In Jacques Offenbach's Orpheus in the Underworld, the audience can laugh about dreary marriages as well as about screwed-up gods and a party-addicted underworld. This comedic masterpiece is far removed from the lofty mythic world of earlier settings. First performed in 1858 at the Bouffes-Parisiens theatre in Paris, it heralds the dawn of a new world, the world of operetta, of which Orpheus in the Underworld is still considered the cornerstone today.
The old gods as well as the human couples have become henpecked heroes: Orpheus is a boring music teacher and Eurydice his wife who is annoyed by him. When Eurydice dies and goes straight to the underworld, nothing could please her husband more! Were it not for public opinion, which compels Orpheus to reclaim his wife from Jupiter, the father of the gods, in Olympus. Bored with nectar and ambrosia, the entire family of gods is taken to the underworld, where one of the most famous pieces in music history awaits with the so-called Cancan.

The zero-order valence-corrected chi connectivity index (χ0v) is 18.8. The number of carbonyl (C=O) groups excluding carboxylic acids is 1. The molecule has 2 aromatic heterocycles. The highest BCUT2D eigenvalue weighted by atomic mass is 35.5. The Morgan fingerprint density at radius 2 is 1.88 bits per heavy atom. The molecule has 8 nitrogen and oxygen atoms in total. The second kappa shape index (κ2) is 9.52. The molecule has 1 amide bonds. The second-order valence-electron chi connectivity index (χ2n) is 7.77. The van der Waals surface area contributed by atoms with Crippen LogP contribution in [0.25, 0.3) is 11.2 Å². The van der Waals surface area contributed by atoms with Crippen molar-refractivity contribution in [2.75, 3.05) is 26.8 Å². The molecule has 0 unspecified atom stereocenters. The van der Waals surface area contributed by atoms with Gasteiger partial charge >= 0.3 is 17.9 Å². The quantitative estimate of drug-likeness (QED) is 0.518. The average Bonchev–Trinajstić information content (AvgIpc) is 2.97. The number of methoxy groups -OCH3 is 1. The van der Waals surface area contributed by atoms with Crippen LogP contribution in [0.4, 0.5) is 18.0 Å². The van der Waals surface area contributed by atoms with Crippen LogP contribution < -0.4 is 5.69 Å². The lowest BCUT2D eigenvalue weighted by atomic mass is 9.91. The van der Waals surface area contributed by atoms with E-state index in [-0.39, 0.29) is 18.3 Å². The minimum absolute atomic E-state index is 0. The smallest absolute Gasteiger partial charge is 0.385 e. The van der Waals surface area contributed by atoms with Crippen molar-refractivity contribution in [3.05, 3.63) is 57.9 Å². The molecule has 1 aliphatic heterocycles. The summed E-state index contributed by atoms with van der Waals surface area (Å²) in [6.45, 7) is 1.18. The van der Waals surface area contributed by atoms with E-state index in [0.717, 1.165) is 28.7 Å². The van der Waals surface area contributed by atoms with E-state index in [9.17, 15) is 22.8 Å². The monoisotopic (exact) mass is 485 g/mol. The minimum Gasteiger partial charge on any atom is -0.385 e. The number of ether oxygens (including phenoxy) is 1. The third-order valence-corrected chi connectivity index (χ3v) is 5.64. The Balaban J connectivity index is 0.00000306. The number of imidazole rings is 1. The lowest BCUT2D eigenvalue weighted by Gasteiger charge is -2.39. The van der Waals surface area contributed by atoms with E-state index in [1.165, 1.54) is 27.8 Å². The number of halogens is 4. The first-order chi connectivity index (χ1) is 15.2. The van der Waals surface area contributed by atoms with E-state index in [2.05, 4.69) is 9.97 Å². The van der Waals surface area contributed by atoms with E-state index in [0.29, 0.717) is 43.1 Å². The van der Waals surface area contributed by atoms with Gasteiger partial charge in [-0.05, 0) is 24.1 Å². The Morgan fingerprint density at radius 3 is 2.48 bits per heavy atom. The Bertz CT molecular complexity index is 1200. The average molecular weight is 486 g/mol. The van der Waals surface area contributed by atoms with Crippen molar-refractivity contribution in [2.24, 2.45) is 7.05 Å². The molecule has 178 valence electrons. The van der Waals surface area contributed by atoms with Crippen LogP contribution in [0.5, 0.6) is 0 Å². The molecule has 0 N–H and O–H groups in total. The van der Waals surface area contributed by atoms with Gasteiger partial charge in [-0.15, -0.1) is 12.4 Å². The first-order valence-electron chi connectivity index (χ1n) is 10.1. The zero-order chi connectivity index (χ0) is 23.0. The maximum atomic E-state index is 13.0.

How funny can operetta be today? This question is answered by Spymonkey (Aitor Basauri, Toby Park), Britain's leading physical comedy and modern day clowning ensemble. Orpheus in the Underworld marks the group's first production at an opera house.
"The work fits perfectly with our comedic language," says Toby Park, one of the artistic directors. And if you think you have already experienced the Volksoper ensemble in all its facets, you are mistaken, because in Orpheus in the Underworld it unfolds its true clown potential!